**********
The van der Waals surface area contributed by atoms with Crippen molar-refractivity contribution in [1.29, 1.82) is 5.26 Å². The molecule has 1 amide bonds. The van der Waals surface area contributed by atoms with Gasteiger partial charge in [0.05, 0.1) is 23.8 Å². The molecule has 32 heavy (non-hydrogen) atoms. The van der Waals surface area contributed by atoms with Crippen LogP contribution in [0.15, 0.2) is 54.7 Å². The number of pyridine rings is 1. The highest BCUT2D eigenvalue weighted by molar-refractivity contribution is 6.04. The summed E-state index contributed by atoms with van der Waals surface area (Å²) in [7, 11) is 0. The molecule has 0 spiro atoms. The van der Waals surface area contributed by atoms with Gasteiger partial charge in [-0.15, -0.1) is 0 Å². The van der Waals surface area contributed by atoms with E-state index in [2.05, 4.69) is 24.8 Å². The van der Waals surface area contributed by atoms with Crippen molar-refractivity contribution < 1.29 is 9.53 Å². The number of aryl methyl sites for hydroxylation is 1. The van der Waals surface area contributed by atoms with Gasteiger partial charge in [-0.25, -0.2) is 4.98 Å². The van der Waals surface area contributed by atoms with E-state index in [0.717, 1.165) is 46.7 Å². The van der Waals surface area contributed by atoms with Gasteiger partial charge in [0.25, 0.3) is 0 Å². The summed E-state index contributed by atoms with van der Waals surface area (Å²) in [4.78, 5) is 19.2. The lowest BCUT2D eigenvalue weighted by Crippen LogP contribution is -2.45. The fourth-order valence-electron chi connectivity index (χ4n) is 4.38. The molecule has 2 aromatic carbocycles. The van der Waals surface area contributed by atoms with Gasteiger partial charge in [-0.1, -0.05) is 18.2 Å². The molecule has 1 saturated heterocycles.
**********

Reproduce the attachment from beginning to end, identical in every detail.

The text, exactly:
The van der Waals surface area contributed by atoms with Crippen molar-refractivity contribution in [1.29, 1.82) is 5.26 Å². The molecule has 1 amide bonds. The van der Waals surface area contributed by atoms with Gasteiger partial charge in [0.05, 0.1) is 23.8 Å². The molecule has 32 heavy (non-hydrogen) atoms. The van der Waals surface area contributed by atoms with Crippen LogP contribution in [0.15, 0.2) is 54.7 Å². The number of pyridine rings is 1. The highest BCUT2D eigenvalue weighted by molar-refractivity contribution is 6.04. The summed E-state index contributed by atoms with van der Waals surface area (Å²) in [7, 11) is 0. The molecule has 0 spiro atoms. The van der Waals surface area contributed by atoms with Gasteiger partial charge in [-0.15, -0.1) is 0 Å². The van der Waals surface area contributed by atoms with E-state index in [2.05, 4.69) is 24.8 Å². The van der Waals surface area contributed by atoms with Crippen molar-refractivity contribution < 1.29 is 9.53 Å². The number of aryl methyl sites for hydroxylation is 1. The van der Waals surface area contributed by atoms with Gasteiger partial charge in [-0.25, -0.2) is 4.98 Å². The van der Waals surface area contributed by atoms with E-state index in [0.717, 1.165) is 46.7 Å². The van der Waals surface area contributed by atoms with Gasteiger partial charge in [0.25, 0.3) is 0 Å². The summed E-state index contributed by atoms with van der Waals surface area (Å²) in [4.78, 5) is 19.2. The lowest BCUT2D eigenvalue weighted by Crippen LogP contribution is -2.45. The fourth-order valence-electron chi connectivity index (χ4n) is 4.38. The molecule has 2 aromatic carbocycles. The van der Waals surface area contributed by atoms with Gasteiger partial charge in [-0.1, -0.05) is 18.2 Å². The molecule has 1 saturated heterocycles.